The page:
Can Caltrain go all-electric sooner?

The biggest challenge in Caltrain’s 2018 Capital budget was scrimping on maintenance for the 15-year-old MP-36 diesel locomotives (which is middle-age in diesel train years). As you can see by from the excerpt from the 2017 board presentation below, the budget this coming year is nearly 8 million dollars short in maintaining the locomotives. At the board meeting, rail operations head Michelle Bouchard said that Caltrain is running a “calculated risk” by holding off on the maintenance expenses.

Bombardier MP36

Maintaining these MP36 locomotives adds cost to Caltrain’s annual budget

What’s even more concerning is the ongoing picture – over the next several years, Caltrain projects even higher bills to maintain aging equipment, expecting $25Million per year in over the next 3 fiscal years, declining to a still notable $5.6 million year starting in FY2022 after electric trains will go into service.

Unfortunately, Caltrain is scheduled to be on the hook to maintain a quarter of their fleet as diesel for the foreseeable future, because the first phase of electrification had budget to replace only 75% of the diesel fleet. Service between Tamien and Gilroy will remain diesel, because those tracks are owned by Union Pacific freight railroad which does not want to electrify.

Going all-electric sooner?

Caltrain did get a quote from Stadler for enough electric trains to go 100% electric between San Francisco and San Jose, and to expand to 8-car trainsets (an additional 96 cars for $345 million).

stadler kiss

What if Caltrain could start electric service on day 1 in 2021 with all electric trains between San Jose and San Francisco? This would reduce Caltrain’s maintenance budget, clean the air for railyard neighbors in San Francisco and San Jose.

Importantly, all-electric SF-SJ service will give Caltrain more scheduling choices (the diesels accelerate less quickly, so they can take fewer stops in the same amount of time). More stops in the same amount of time can mean more passengers and more revenue. And all-electric service would allow Caltrain to fully serve Transbay terminal (when that project funded and first opens). Transbay is likely to be the highest ridership Caltrain station the day it opens, so more service to Transbay will go right to Caltrain revenue.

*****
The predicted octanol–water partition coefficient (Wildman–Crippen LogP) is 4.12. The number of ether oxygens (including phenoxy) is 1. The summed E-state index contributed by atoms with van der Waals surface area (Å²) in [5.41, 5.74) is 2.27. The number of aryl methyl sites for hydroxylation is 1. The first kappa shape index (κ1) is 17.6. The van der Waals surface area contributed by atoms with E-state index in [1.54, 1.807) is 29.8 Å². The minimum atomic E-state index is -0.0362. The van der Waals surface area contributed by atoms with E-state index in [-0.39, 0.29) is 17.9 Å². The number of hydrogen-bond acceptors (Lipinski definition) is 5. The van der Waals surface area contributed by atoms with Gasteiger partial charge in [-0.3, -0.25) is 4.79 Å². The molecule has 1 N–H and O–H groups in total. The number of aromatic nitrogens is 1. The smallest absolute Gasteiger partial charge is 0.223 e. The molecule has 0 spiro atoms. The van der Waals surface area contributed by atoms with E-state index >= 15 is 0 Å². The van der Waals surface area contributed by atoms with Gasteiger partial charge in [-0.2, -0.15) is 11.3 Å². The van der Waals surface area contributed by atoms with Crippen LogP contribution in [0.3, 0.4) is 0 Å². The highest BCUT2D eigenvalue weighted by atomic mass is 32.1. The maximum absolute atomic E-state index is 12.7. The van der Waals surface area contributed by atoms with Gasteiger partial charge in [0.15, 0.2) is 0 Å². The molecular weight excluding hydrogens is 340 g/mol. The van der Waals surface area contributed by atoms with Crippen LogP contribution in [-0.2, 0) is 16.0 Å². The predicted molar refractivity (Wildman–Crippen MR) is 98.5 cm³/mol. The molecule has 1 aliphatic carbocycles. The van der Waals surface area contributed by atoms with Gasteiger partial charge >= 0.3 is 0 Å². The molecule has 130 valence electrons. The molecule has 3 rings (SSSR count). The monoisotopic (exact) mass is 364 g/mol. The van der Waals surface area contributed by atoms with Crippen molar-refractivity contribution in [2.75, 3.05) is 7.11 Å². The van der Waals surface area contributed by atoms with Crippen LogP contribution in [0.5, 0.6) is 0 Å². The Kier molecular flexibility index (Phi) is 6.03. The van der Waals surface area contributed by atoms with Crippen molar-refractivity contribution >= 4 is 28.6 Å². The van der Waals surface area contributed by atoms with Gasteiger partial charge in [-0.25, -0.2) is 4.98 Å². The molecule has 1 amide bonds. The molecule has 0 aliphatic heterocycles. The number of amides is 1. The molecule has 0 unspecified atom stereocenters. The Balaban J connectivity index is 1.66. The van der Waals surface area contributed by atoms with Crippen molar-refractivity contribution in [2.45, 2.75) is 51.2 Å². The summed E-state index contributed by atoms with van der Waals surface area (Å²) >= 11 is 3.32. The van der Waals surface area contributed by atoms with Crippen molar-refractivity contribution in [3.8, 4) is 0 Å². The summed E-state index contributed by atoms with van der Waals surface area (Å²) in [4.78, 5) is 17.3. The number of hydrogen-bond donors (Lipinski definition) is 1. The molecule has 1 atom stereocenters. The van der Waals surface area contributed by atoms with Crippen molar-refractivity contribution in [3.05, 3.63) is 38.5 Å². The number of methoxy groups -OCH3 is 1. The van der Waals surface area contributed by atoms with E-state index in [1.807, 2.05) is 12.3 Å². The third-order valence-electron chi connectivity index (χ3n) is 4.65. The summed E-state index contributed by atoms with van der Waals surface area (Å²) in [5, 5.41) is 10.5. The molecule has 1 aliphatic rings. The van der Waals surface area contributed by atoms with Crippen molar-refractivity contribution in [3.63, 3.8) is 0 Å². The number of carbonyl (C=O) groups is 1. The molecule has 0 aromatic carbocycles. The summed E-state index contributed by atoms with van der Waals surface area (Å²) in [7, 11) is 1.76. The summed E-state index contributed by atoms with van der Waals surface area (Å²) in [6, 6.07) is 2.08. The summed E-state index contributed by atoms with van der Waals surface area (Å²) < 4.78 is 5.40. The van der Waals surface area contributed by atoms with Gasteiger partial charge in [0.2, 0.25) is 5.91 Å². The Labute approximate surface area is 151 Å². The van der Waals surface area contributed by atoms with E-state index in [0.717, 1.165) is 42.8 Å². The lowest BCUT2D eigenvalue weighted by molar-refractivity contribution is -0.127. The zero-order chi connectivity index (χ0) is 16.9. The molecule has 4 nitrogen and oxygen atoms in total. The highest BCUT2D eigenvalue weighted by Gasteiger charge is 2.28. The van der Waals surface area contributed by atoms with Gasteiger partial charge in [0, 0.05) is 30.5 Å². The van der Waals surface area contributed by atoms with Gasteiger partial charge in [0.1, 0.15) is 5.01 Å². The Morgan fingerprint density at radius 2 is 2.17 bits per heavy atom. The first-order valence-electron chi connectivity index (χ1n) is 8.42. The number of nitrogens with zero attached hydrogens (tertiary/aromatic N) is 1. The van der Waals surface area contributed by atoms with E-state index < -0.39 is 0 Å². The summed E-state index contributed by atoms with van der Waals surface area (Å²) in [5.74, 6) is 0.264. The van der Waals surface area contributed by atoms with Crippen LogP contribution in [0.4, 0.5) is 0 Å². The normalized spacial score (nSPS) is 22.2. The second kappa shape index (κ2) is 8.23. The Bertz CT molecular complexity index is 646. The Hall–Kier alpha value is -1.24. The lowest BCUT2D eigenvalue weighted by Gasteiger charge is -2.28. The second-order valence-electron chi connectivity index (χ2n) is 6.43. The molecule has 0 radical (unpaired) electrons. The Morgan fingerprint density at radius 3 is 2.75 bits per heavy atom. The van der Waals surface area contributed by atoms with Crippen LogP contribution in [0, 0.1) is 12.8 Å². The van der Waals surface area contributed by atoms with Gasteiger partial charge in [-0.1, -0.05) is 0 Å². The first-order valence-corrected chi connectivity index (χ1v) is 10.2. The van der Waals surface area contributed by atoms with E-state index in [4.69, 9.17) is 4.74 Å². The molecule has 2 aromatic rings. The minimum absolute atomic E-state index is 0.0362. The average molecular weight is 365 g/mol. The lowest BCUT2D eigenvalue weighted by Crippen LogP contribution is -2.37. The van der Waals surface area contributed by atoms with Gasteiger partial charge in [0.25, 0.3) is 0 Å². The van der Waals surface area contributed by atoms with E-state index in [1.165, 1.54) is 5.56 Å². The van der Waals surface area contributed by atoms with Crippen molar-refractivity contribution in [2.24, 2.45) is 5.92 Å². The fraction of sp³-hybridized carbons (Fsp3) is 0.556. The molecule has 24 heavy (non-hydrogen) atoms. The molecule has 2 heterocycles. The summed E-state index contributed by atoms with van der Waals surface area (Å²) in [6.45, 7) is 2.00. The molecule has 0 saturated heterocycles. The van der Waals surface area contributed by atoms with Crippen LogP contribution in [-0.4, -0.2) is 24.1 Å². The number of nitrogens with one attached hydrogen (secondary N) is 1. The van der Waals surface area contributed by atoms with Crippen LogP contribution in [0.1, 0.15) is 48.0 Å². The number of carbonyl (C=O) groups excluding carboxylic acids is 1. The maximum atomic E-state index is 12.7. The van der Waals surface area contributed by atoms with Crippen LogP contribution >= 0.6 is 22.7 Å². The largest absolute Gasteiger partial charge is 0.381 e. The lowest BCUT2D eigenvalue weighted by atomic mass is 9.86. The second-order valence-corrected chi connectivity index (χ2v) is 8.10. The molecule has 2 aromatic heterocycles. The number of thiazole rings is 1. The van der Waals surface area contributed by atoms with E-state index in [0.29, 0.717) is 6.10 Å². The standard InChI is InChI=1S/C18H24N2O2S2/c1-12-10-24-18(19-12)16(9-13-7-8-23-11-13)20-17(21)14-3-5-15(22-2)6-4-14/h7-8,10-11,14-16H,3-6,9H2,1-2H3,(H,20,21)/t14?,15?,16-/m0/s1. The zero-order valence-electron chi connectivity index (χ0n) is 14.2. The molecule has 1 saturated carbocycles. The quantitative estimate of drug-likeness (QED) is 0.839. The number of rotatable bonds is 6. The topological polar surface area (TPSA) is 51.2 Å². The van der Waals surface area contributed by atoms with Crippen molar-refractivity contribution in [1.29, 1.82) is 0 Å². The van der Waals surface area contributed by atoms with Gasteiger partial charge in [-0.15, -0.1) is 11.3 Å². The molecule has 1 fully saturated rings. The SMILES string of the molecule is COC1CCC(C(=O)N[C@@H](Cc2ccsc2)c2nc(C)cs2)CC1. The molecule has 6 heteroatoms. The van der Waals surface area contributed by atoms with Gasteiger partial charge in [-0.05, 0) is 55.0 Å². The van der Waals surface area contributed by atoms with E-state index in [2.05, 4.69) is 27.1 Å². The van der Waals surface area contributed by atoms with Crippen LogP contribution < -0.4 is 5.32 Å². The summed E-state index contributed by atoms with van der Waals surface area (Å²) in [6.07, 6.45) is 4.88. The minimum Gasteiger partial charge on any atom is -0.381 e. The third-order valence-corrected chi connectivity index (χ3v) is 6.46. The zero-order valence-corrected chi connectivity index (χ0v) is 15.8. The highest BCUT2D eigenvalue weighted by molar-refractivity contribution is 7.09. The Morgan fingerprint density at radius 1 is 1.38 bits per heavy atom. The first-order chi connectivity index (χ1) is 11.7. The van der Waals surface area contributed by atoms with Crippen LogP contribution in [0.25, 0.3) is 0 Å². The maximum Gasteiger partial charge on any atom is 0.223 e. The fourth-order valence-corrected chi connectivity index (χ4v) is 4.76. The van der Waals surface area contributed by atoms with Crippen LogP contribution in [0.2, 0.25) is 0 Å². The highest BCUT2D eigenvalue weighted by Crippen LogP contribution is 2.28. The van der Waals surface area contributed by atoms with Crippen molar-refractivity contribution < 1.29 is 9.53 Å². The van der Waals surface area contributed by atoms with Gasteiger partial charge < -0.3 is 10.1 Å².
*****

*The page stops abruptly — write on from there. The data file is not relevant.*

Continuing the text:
If our napkin math is right (corrections are welcome), the bill to go all-electric, but not yet extend the platforms to support 8-car trains, would be about $86 million.

The new transportation funding from SB1 includes $250 million per year for the congested corridors program, calling out the Caltrain/101 corridor.

In Santa Clara County’s Measure B had included $300Million to cover Caltrain Modernization phase 2, including all-electric trains, longer trains, longer platforms, and level boarding. But that project can’t move forward until there’s funding for longer platforms in the other counties, too.

If funding from SB1 could be used to take the system all-electric SF-SJ on day 1, that would:
* Reduce Caltrain’s ongoing maintenance costs from aging diesel equipment.
* Replace about $30Million of VTA’s share for day-1 full electrification.
* If a VTA board supermajority was willing, the funding for Caltrain cars could be transmuted into funding to help VTA with basic Caltrain bills, reducing risks to Caltrain service

At a high level, going all-electric (SF-SJ) on day 1 of service seems to provide many benefits in reduced annual budget costs and some incremental revenue benefits, including potentially lightening some of VTA’s budget challenges.

Our analysis may be missing some major considerations. And agency professionals would need to calculate the details costs and benefits. What do you think?

scrimping on maintenance

Caltrain Capital